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Publishers reach agreement with EC over agency

The European Commission has begun the process of dismantling the agency model after finding publishers HarperCollins, Simon & Schuster, Macmillan, Hachette Livre, and Apple "engaged in a concerted practice" to raise e-book prices or prevent the emergence of lower prices across Europe. The commission has reached agreements that will see those publishers and Apple terminate their agency contracts and commit not to restrict discounting on e-books for two years.

Penguin, not part of these agreements but also under investigation, could also be forced to give up its agency contract with Apple, as part of Apple's agreement with the commission.

According to to what it called its "preliminary" assessment, published today (19th September) in the Official Journal of the European Union, the commission found the publishers and Apple in "breach" of Article 101 of the TFEU and Article 53 of the EEA [European Economic Area] Agreement. It also found that the publishers had to pressure other major e-book retailers offering e-books to consumers in Europe to adopt the agency model.

The four publishers and Apple contested the EC's findings. "The four publishers and Apple do not agree with the commission’s preliminary assessment," the journal stated. However, they have offered commitments in order to meet the commission’s competition concerns.

The publishers and Apple have agreed for two years not to "restrict, limit or impede" retailers from reducing the price of e-books or offering discounts. They have also agreed not to enter into any e-book agreement that contains a the most favoured nation (MFN) clause for five years.

Penguin, part of the initial wave of publishers that entered into agency agreements in the US and EC, has not not reached an agreement with the EC. The commission said it was  still investigating Pearson over agency. However, the European Commission has said that Apple must also "notify another major international e-book publisher" that it "may immediately terminate its agency agree­ment", but that if it does not then Apple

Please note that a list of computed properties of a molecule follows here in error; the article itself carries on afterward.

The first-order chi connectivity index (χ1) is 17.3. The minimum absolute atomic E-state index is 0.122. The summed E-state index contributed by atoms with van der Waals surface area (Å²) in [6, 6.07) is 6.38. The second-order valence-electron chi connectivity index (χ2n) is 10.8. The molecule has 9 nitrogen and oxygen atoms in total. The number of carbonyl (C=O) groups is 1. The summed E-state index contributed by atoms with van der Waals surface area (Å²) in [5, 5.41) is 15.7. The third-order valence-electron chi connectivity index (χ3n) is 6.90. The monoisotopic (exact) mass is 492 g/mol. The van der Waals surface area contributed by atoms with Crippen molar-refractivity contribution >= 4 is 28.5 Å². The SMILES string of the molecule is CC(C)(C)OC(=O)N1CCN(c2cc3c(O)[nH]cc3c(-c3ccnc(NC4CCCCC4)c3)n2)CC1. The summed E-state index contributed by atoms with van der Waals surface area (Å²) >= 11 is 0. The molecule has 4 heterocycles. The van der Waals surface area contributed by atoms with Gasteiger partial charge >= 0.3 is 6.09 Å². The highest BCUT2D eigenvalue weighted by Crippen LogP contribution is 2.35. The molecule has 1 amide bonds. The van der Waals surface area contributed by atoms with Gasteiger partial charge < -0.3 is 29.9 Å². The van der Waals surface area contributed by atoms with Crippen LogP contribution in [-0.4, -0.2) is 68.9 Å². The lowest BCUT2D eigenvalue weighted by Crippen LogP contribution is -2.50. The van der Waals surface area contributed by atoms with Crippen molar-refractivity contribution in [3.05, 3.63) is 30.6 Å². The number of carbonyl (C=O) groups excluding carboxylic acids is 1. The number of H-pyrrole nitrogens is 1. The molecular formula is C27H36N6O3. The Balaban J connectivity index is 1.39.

must terminate the agreement. A footnote indicates that this publisher is Penguin.

In addition, Apple must now inform any publisher with which it has an e-book agency agreement that it will not enforce a retail price MFN clause in any such agreement for a period of five years, a move that could impact a range of publishers beyond the original few who signed agency agreements in the first wave.

HarperCollins said it was "working with the EU to find a solution". Macmillan's parent Holtzbrinck said: "From the outset, the Holtzbrinck group has strongly denied all charges of collusion in relation to its ebook businesses. That said, we believe it is in the best interests of our European business to proceed towards a settlement and have agreed to this set of draft principles, ready for a period of market consultation." Hachette Livre said it "remains confident that it did not violate the antitrust laws, and has made no admission of liability, but added that the "costs, length, and distractions of the proceedings before the European Commission would be too disruptive to its business and to the development of e-book markets in general".

The other publishers and Apple have yet to comment. Penguin did not comment.

As expected the agreements borrow heavily on the settlements recently ratified in the US between the Department of Justice, and US publishers Hachette Book Group USA, Simon & Schuster Inc, and HarperCollins US. As in the US, the EC has sought to put a break on excessive discounting by insisting that the "aggregate value of the price discounts or promotions offered by any retailer should not exceed the aggregate amount equal to the total commissions the publisher pays to that retailer over a 12-month period in connection with the sale of its e-books to consumers", effectively disbarring any retailer from using an entire publisher's e-book list as a loss-leader. However, it is not clear if Amazon is obliged to agree to such a term, or how it would be enforced by the EC.